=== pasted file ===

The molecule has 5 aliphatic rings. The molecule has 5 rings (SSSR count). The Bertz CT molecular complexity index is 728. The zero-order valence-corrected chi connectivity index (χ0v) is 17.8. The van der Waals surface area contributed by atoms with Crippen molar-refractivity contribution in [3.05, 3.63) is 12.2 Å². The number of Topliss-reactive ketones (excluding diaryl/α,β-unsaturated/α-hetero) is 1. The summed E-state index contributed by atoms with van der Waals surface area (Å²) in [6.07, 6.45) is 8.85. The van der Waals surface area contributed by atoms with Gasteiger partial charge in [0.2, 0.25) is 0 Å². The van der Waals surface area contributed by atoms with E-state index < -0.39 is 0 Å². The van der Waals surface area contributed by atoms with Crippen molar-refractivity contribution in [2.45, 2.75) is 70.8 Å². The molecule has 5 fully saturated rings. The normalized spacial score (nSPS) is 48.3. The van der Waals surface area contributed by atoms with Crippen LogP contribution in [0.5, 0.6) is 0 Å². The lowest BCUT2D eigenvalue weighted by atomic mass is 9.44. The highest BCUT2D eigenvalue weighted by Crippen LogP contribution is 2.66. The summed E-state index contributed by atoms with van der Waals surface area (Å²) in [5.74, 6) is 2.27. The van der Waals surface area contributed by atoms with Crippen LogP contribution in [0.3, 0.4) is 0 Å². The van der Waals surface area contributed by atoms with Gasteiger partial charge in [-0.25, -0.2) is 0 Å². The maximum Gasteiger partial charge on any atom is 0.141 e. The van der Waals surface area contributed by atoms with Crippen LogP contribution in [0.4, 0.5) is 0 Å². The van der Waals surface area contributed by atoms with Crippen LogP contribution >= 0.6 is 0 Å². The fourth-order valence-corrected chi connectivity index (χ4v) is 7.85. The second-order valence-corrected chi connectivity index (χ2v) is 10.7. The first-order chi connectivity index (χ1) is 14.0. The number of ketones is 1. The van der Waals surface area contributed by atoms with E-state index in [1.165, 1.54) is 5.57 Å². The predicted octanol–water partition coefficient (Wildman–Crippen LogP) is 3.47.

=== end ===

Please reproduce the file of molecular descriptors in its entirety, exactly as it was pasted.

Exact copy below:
The molecule has 5 aliphatic rings. The molecule has 5 rings (SSSR count). The Bertz CT molecular complexity index is 728. The zero-order valence-corrected chi connectivity index (χ0v) is 17.8. The van der Waals surface area contributed by atoms with Crippen molar-refractivity contribution in [3.05, 3.63) is 12.2 Å². The number of Topliss-reactive ketones (excluding diaryl/α,β-unsaturated/α-hetero) is 1. The summed E-state index contributed by atoms with van der Waals surface area (Å²) in [6.07, 6.45) is 8.85. The van der Waals surface area contributed by atoms with Gasteiger partial charge in [0.2, 0.25) is 0 Å². The van der Waals surface area contributed by atoms with E-state index < -0.39 is 0 Å². The van der Waals surface area contributed by atoms with Crippen molar-refractivity contribution in [2.45, 2.75) is 70.8 Å². The molecule has 5 fully saturated rings. The normalized spacial score (nSPS) is 48.3. The van der Waals surface area contributed by atoms with Crippen LogP contribution in [0.5, 0.6) is 0 Å². The lowest BCUT2D eigenvalue weighted by atomic mass is 9.44. The highest BCUT2D eigenvalue weighted by Crippen LogP contribution is 2.66. The summed E-state index contributed by atoms with van der Waals surface area (Å²) in [5.74, 6) is 2.27. The van der Waals surface area contributed by atoms with Crippen LogP contribution in [0.3, 0.4) is 0 Å². The van der Waals surface area contributed by atoms with Gasteiger partial charge in [-0.25, -0.2) is 0 Å². The maximum Gasteiger partial charge on any atom is 0.141 e. The van der Waals surface area contributed by atoms with Crippen LogP contribution in [0.4, 0.5) is 0 Å². The van der Waals surface area contributed by atoms with Crippen LogP contribution >= 0.6 is 0 Å². The fourth-order valence-corrected chi connectivity index (χ4v) is 7.85. The second-order valence-corrected chi connectivity index (χ2v) is 10.7. The first-order chi connectivity index (χ1) is 14.0. The number of ketones is 1. The van der Waals surface area contributed by atoms with E-state index in [1.165, 1.54) is 5.57 Å². The predicted octanol–water partition coefficient (Wildman–Crippen LogP) is 3.47.